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Elected from Jania Constituency (Barpeta district) to the 13th Legislative Assembly of Assam in 2011, Rafiqul Islam is a young MLA with clear objectives. Educated both in madrasa and modern universities, Rafiqul Islam passed out from the famed Darul Uloom in Deoband in 1999 Before he went on to obtain a Bachelor's degree from Jamia Millia Islamia. he did a diploma in English Language and Literature from Markaz-ul-Ma'arif Education and Research Centre. This was followed by a Master's degree in Arabic literature from Guwahati University with Gold Medal. After M.A. he joined a college as lecturer and took active part in the 2006 Assembly Elections campaigning for the newly formed Assam United Democratic Front (now All India United Democratic Front). From madrasa he moved to contemporary educational institution and then to politics. What inspired Rafiqul Islam to take up such varied roles? Here are excerpts of an interview.

By Manzar Imam - A freelance journalist Manzar Imam is a research scholar at MMAJ Academy of International Studies, Jamia Millia Islamia, New Delhi.

What inspired you to join politics?

My father had left school to join politics. He had worked with Fakhruddin Ali Ahmed [1905-1977]. Thus I have a political background. My father fought panchayat elections, won and became panchayat chief. The interest for politics rose in me partly because of the plight of people. Muslims, tribals and other minorities in Assam are deprived.

Congress is an old party with a strong base in Assam. Instead of joining the grand old party of India, you chose to join a new party, AIUDF, why?

Congress is no more a Gandhi's Congress. There's not much difference between BJP and Congress today. AIUDF was a new party with fresh ideas and new sentiments. AIUDF was for the deprived. Congress has done minorities more harm than AJP and BJP especially in Assam.

What has been your achievement so far?

Issues are too large to be solved in just one and half years. I want to be the voice of the weak. If I have succeeded in doing one or two things, I think I am successful. There are a lot of things to do, and miles to go.

What are your major concerns in Assam's political landscape?

Erosion. Government has no clear policy to protect people from erosion caused by the Brahmaputra and other rivers. I have raised this concern in the Assembly. They are acknowledging it. Citizenship and employment are very critical issues in Assam. There are some three to three and half lakh people in the D (Doubtful) list. We have raised this issue.

You studied in madrasa. Do you think madrasa graduates should join politics?

Some of them should come into politics. There is need for honesty in politics and madrasas produce men of honesty and integrity. Politics has become polluted in absence of good people. Today we see corruption everywhere from top to bottom.

Madrasas do not have a course designed to seek politics as a career. How would madrasa products fit in there?

Deoband's [Darul Uloom] environment teaches more than the subjects to their students. Although a very difficult task, Darul Uloom should teach modern subjects to a limited extent and other madrasas should follow it.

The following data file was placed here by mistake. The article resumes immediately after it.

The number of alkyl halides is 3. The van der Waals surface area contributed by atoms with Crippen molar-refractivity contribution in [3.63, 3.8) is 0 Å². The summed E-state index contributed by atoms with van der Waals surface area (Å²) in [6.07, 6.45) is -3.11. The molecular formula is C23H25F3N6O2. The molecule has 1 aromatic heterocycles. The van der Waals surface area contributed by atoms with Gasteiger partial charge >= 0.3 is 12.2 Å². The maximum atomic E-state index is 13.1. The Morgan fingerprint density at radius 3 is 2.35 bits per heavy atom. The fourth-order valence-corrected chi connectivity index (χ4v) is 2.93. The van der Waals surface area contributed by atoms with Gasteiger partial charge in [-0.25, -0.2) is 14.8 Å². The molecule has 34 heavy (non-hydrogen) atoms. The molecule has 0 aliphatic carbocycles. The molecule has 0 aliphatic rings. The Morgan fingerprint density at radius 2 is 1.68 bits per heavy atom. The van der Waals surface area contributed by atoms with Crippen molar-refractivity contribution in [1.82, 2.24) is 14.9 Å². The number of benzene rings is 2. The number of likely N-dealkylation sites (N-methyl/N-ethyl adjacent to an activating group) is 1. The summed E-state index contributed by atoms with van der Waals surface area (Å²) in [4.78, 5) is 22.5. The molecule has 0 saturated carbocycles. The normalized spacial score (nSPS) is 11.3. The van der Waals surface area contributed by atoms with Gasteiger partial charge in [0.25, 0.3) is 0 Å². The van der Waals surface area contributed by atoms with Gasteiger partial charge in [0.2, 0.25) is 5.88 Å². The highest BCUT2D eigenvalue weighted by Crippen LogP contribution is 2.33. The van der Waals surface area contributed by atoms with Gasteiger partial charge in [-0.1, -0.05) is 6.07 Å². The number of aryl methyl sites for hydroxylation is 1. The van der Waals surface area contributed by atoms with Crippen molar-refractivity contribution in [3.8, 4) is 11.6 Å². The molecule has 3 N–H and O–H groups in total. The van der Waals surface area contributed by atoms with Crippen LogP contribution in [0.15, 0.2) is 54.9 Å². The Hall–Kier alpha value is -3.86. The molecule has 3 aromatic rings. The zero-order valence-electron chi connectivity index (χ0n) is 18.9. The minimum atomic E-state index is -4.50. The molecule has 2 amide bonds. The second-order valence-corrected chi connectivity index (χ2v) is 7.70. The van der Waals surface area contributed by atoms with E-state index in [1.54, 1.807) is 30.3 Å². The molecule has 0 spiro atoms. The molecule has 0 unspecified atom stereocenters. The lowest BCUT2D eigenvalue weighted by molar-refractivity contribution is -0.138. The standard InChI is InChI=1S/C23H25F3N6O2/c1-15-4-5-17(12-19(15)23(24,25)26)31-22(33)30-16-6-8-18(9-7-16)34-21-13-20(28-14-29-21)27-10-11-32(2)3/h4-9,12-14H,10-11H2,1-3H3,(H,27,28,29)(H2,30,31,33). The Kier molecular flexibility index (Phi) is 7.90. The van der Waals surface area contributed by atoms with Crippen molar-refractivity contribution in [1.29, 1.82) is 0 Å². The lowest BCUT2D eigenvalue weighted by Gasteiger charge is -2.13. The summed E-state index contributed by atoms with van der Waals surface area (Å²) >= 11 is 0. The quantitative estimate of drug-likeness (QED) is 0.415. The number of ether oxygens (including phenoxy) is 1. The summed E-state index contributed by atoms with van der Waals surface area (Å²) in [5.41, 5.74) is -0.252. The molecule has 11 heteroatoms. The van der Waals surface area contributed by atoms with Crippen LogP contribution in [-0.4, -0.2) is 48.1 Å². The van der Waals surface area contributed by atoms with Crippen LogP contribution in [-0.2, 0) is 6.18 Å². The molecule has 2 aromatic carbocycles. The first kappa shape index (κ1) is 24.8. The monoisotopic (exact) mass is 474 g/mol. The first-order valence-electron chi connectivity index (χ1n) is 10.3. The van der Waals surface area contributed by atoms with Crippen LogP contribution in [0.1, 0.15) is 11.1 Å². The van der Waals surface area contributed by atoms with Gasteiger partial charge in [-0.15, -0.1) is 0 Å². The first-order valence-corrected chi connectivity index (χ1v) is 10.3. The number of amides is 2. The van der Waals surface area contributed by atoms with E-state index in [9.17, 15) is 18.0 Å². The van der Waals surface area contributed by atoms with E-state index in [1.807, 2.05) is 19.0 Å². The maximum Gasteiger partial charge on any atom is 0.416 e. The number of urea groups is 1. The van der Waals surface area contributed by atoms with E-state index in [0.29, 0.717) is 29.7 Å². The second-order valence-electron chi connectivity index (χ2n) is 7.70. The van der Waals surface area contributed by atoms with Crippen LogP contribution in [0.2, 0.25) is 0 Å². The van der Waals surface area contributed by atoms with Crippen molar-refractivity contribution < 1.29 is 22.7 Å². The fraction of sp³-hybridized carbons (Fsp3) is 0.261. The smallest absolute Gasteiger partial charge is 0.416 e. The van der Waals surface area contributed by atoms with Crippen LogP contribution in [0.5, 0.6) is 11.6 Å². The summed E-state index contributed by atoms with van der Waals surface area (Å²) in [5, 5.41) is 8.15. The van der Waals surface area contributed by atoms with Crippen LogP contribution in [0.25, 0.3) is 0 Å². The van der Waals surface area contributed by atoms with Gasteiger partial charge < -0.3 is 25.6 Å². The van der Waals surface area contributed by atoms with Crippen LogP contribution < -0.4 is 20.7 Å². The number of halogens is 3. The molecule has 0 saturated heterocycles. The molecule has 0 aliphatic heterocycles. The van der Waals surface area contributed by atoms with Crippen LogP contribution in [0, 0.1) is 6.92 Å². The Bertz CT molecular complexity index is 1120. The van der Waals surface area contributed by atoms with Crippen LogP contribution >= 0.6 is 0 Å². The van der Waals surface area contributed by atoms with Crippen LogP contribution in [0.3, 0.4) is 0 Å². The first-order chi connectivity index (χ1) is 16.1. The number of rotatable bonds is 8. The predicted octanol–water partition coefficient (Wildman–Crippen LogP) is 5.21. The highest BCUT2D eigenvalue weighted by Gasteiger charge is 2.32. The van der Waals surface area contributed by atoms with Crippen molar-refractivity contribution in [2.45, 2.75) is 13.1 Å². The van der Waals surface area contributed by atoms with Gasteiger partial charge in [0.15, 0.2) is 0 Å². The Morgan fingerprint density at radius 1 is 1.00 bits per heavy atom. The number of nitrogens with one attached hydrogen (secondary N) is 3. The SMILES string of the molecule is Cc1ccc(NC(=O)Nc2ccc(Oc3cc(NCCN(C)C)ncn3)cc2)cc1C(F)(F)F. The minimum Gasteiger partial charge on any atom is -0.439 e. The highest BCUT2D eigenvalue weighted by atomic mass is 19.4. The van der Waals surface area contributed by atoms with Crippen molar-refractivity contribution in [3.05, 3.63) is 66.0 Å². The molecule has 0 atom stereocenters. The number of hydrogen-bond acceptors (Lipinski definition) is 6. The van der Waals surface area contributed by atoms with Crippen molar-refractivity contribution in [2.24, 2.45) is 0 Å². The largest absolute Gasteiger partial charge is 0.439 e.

Violence has swept Assam. What went wrong? What are its implications?

Assam has a long history of peaceful co-existence of various communities. But things are getting worse now. It's very sad. Some 80 to 85 people are dead according to government figures. Actual figures could be more than few hundred. More than five lakh people have been rendered homeless. Their houses have been torched. This is a Bodo versus non-Bodo conflict. BTAD (Bodo Territorial Area District) is the problem. Bodos are extracting taxes from non-Bodos in BTAD. With less than 30 percent population, Bodos have greater number of seats reserved for them. Others with a much larger population get only 30 percent reservation.

Do you believe non-Bodos are not responsible for the present spate of violence?

If you hit someone, the other one will also hit back or at least try to protect himself. It's a 29 versus 71 in which the Bodos form only 29 percent of the total population in the Bodo land area. Despite forming 71 percent of the population the non-Bodos have been constantly opposing a separate Bodo State, whereas the Bodos are less than one third of the total population and are demanding a separate state. They are therefore targeting non-Bodos with the aim to increase their percentage in BTAD area. They pick up different communities at different times in order to avoid collective reaction of all the 71 percent people at a time.

Could not the violence be prevented? Who would instigate a minority Bodo to turn hostile towards a majority community?

There is a power. There is a force behind it. A government in power has not done anything to control the forceful migration of 5 lakh people. It's a shame for democracy. The government has been silent. We want the Assam government to rehabilitate the people, give them full security and punish the guilty.

Whatever happened has happened and whatever is happening is happening. But what message would you like to give them?

Whatever has happened is very bad. People should try to live peacefully with each other. People of different origins live in Assam. They should take care of each others' rights.

Do you think AIUDF will succeed in future?

In first elections in 2006 we were 10, in 2011 we are 18, in next elections we will be more. We have public support. People are joining us.

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